From the moment you step foot into the Playcrafters Barn Theatre for its production of Mama Won’t Fly – a comedy by the popular team of Jamie Wooten, Jessie Jones, and Nicholas Hope – you’ll hear Route 66 cruising music that gets you in the mood to take a road trip. The show itself subsequently delivers that trip, plus a few extra surprises.
When Southern charmer Savannah Honeycutt (Stephanie Moeller) promises her brother that she'll get their mother to his California wedding on time simply by flying her there from Alabama, she has no idea that Mama has other plans. And Karrie McLaughlin does a fantastic job as “Mama” Norleen Sprunt, playing the hard edges of a woman that her daughter initially despises for meddling in her business, and the soft tenderness of a mother who, in the end, really just cares – though maybe too much. McLaughlin’s performance, which walks a fine line between mean and loving, has a Roseanne Barr quality to it; she may appear to merely be a likable eccentric quick with catty one-liners, but at her center is someone longing to connect with her daughter.
Mama tells Savannah she has a fear of flying, and decides instead to drive to California with Savannah riding shotgun, much to Savannah’s chagrin. To top off this scenario ripe for disaster, Mama’s son’s fiancée Hayley Quinn shows up to take the trip with them. Hayley is a ball of energy, laughs, and a thousand words per minute, and Sydney Dexter portrays this Southern-belle bride-to-be with a perfect amount of pep, smiles, and nerves. During Mama Won't Fly's March 8 preview performance, one of Dexter’s shining comedic moments came with Hayley in the backseat of the car during a singing montage – a bit that proved that while she may be a Southern belle, Hayley's singing voice sure doesn't sound like a bell.
After many last-minute bathroom breaks, the ladies' road trip gets underway and the script plays out like a sketch-comedy show, taking us to different locations and having one-liners or punchlines cap the end of every scene. The fast pacing in each sequence allows the audience to travel through a long list of locations including an Irish cowboy bar, a family reunion in Texas, a dingy hotel room, a wedding chapel in Vegas complete with disco ball and bubbles, and even a bra museum whose curator Essie is played by Jim Strauss. (Yes, you read that right. There are a few moments in the show in which men take on female roles.)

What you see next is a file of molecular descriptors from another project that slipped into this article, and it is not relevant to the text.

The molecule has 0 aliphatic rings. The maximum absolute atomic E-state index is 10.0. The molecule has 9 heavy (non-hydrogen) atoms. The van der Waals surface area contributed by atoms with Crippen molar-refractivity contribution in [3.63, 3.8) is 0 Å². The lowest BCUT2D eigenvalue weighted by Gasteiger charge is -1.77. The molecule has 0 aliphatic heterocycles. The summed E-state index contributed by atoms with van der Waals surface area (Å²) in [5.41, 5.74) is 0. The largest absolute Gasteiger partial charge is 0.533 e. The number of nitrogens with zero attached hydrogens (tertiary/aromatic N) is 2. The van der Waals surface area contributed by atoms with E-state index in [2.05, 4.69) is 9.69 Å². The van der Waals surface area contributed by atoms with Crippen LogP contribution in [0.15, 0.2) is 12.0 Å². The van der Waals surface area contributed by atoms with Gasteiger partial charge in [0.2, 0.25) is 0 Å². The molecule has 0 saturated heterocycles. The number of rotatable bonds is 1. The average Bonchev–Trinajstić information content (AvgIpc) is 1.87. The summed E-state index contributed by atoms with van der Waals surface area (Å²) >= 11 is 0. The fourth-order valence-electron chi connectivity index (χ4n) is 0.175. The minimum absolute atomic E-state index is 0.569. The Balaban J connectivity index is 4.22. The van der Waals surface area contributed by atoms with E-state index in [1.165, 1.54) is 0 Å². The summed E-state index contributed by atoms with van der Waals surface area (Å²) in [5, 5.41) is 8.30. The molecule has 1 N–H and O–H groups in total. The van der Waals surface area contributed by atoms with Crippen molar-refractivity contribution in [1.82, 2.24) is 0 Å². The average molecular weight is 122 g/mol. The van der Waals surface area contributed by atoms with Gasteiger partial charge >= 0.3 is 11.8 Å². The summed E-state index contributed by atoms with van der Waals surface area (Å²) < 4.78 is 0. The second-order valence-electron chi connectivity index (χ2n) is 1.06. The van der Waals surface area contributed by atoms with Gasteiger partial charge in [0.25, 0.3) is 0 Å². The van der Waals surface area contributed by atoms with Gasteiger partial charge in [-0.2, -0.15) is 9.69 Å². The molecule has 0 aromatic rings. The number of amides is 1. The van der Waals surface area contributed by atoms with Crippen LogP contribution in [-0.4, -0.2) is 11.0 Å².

Director Aaron Lord and the set designer (unnamed in the program) did a creative job of fashioning what seems to be a minimalist set, but ends up featuring rotating walls that suggest each new location. With so many location changes involved, this clever design, along with the actors, did a fine job of keeping the storyline moving, and Lord’s direction was especially great during scenes that took place in the car, all of which were mimed. These sequences showcased a lot of realistic mime work – which, being a part-time improviser myself, I greatly appreciated – and I particularly enjoyed Moeller’s fidgeting with her invisible seat belt and mirrors.
Actually, it was a pleasure watching Moeller make a full character transformation all throughout the show. At the start, Savannah is a successful, cute-as-a-button cosmetics-business owner who seems to have it all together, even if she can't stand to be around her mother for very long. Over the course of the play, we see her slowly pushed to her limits as she becomes disheveled and filthy. But we also watch as Savannah begins to see the love that's behind all of her mother’s actions. By the time she breaks down at the end, in a truly charming moment, Moeller has detailed Savannah's character arc like a pro.
Mama Won't Fly's story is filled with crazy characters and roadside antics. But the heart of the play is about family and not giving up on them, and may even suggest some road trips you yourself have had; everything that happens may seem like the product of bad luck, but it all turns out exactly the way it’s supposed to. While Mama may not fly, this show certainly does.
Mama Won't Fly runs at the Playcrafters Barn Theatre (4950 35th Avenue, Moline) through March 20, and more information and tickets are available by calling (309)762-0330 or visiting Playcrafters.com.